How to keep score when donors make promisesApril 18th, 2012 | by Gregory Adams
Last November, in Busan, Korea, donors reaffirmed their past promises to make their aid more useful to people developing countries. They also agreed to measure themselves so the world could track how well they were implementing these promises. But the debate over *how* they are willing to be measured is still raging—and won’t be decided until June. At the World Bank on Friday, Oxfam will be hosting an event to talk about progress towards implementing the Busan Partnership. New research by Oxfam and others provides new data as to how important keeping score is for driving political change—as well as suggesting how to best measure the promises made at Busan.
Bureaucracies are hard to move; they seldom ever move when bureaucrats feel comfortable. So, one of the key components of forcing political change is being able to make policymakers uncomfortable enough with the status quo that they make hard changes.
One thing that gets policymakers’ attention is being compared to one another. A government that is shown to be falling behind its peers can be shamed into making changes to catch up. But that shaming requires good, comparable data that governments cannot hide from. Naturally, governments are often reluctant to endorse effective scorecards because it shines a light on their behavior.
This new research affirms that keeping score on implementation of the Paris Declaration helped push implementation of Paris principles. Signatories to Paris instituted a global monitoring framework to measure and account for how well governments were living up to their promises. A review of donor peer reviews conducted by the OECD’s Development Assistance Committee indicates that the global monitoring system was a success in incentivizing policy changes in donor capitals.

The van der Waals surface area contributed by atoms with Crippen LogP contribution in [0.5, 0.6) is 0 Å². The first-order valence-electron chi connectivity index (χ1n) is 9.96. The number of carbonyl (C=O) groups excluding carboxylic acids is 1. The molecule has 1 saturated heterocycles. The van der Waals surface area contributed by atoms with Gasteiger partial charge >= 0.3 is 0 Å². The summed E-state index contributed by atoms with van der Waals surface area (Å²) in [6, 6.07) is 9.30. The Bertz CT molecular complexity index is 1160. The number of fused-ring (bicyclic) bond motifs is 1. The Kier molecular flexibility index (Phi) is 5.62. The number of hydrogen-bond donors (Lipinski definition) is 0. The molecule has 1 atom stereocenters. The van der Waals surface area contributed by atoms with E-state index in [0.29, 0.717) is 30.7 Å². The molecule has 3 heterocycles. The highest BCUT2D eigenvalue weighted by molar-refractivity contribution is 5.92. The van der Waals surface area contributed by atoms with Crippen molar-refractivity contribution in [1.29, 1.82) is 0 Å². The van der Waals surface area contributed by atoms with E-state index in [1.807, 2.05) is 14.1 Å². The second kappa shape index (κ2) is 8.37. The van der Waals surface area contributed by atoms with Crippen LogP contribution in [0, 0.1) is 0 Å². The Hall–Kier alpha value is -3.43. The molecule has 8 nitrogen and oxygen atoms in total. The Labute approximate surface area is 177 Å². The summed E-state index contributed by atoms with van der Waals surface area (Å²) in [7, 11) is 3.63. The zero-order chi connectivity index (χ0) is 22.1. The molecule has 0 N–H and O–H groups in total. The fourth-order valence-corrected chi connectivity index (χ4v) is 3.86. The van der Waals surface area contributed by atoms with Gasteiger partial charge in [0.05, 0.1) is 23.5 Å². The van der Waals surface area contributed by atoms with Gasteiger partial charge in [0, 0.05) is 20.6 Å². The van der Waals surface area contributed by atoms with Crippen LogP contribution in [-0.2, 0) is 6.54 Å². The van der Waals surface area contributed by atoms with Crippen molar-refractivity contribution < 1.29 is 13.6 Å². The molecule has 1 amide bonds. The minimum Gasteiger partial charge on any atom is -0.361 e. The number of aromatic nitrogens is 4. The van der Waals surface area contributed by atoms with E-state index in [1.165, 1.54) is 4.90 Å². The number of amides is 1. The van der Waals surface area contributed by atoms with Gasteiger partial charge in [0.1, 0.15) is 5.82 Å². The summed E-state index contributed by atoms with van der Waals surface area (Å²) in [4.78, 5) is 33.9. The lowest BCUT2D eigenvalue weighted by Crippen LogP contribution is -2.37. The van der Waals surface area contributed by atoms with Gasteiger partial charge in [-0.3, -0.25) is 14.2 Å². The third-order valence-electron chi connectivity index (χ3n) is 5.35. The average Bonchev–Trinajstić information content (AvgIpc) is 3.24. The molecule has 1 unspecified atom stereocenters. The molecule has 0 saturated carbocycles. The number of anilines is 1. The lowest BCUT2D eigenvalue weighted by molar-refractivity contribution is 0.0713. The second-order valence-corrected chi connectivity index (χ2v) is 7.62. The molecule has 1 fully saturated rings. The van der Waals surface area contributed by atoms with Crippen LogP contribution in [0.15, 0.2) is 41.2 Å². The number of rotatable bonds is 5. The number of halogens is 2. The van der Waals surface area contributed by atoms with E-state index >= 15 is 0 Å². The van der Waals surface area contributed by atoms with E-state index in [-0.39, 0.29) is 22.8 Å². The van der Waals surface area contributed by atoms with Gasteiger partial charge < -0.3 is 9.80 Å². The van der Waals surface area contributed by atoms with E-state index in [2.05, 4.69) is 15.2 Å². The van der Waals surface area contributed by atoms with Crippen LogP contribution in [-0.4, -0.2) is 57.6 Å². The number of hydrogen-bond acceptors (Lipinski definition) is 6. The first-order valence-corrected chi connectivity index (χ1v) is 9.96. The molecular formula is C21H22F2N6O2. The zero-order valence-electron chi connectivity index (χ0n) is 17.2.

The Busan Outcome Document emphasizes that the focus of work to make aid more effective should be “global-light, country heavy”; in other words, the emphasis should be on progress made at the country level. And development progress indeed happens at the country level. Nonetheless, accountability for such progress requires comparing the progress of different countries against one another. In fact, the research shows that Global Monitoring is a huge guiding factor in determining the strength of national results frameworks. To quote one partner country respondent, “The Paris framework was crucial to getting donors to agree that they should be monitored.”
Of partner countries who are successfully implementing National Monitoring Frameworks (NMFs):
Some research respondents went so far as to argue that the biggest constraint to a national framework was the lack of political commitment on the part of their donor partners. In fact, some respondents said most donors were not willing to increase their national level obligations beyond what Paris called for.
So from this evidence, what conclusions can we draw about what the Busan monitoring system look like? Here are some thoughts:
• You need globally comparable indicators to drive country level change. A key feature of the Paris monitoring framework was the ability to hold stakeholders accountable by comparing them with their peers.
• The framework needs to monitor all major Paris, Accra, and Busan commitments, in line with the Busan Partnership Declaration. Rule #1 of development strategy is, “what’s measured is meaningful.” If any particular commitment is left out of the final monitoring framework, it will inevitably be deprioritized by stakeholders.
•Civil society stakeholders should be included in the design, implementation and accountability of the global monitoring framework through a transparent and representative process. If civil society isn’t actively engaged and does not have the space to hold their government accountable, the monitoring framework won’t push those changes that poor people most need.
•The new monitoring framework must integrate cross-cutting gender equality and women’s empowerment targets in all commitments measured, as stated in the Busan Partnership Declaration. Again, without measuring against these criteria, gender issues could be neglected.